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U.S. rules out possibility of recognizing DPRK as nuclear-weapon state

2010-04-22 07:35 BJT

WASHINGTON, April 21 (Xinhua) -- The United States said on Wednesday that it would not accept the Democratic People's Republic of Korea (DPRK) as a nuclear-weapon country, urging Pyongyang to return to the six-party talks process.

"We will not accept North Korea as a nuclear-weapon state. Its current path is a dead end," said State Department spokesman Philip Crowley, referring to the DPRK's demand for "an equal footing with other nuclear weapons states."

Pyongyang on Wednesday issued a memorandum on the nuclear issue of the Korean Peninsula, voicing willingness to join "the international nuclear disarmament effort" if it would be recognized as an official nuclear-weapon state.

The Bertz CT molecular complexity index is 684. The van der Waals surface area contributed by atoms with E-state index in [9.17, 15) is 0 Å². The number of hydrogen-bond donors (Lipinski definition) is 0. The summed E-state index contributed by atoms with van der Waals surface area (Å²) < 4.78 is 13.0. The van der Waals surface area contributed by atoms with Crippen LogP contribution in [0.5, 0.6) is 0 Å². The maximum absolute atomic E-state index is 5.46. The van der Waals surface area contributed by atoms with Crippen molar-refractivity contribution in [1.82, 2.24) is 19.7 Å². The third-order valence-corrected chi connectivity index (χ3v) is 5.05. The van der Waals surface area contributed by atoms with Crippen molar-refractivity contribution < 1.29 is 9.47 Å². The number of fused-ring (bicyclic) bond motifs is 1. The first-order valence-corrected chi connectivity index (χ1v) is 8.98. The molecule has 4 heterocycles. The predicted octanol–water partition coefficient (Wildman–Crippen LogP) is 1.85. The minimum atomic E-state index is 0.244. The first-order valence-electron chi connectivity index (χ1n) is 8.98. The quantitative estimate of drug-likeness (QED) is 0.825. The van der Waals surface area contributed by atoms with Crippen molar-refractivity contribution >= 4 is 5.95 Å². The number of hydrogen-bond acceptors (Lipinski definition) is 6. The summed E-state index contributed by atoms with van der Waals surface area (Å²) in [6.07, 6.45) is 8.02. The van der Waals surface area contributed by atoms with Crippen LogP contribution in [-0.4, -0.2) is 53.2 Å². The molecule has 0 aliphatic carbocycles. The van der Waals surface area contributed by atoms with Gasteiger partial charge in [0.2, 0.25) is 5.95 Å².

"If it comes constructively back to the six-party process, then there are opportunities available to North Korea for a different relationship with the United States. ... But they cannot expect a different relationship until they take specific actions first," said Crowley.

In the recent "Nuclear Posture Review," the Obama administration failed to rule out the use of nuclear weapons against countries like the DPRK, which withdrew from the Nuclear Non-Proliferation Treaty (NPT) regime in January 2003.

In a statement released on April 9, a spokesman for the DPRK Foreign Ministry denounced the "Nuclear Posture Review" as pouring cold water on restoring the six-party talks.

The spokesman said the DPRK developed nuclear weapons for the purpose of "deterring the U.S. attack and defending its sovereignty and right to existence." The country has so far " sincerely implemented its international obligation as a responsible nuclear weapons state."

Pyongyang quit the six-party nuclear disarmament talks, which also involved the United States, China, the Republic of Korea, Japan and Russia, in April 2009 in anger over international criticism of its long-range rocket test.


Editor: Zhang Pengfei | Source: Xinhua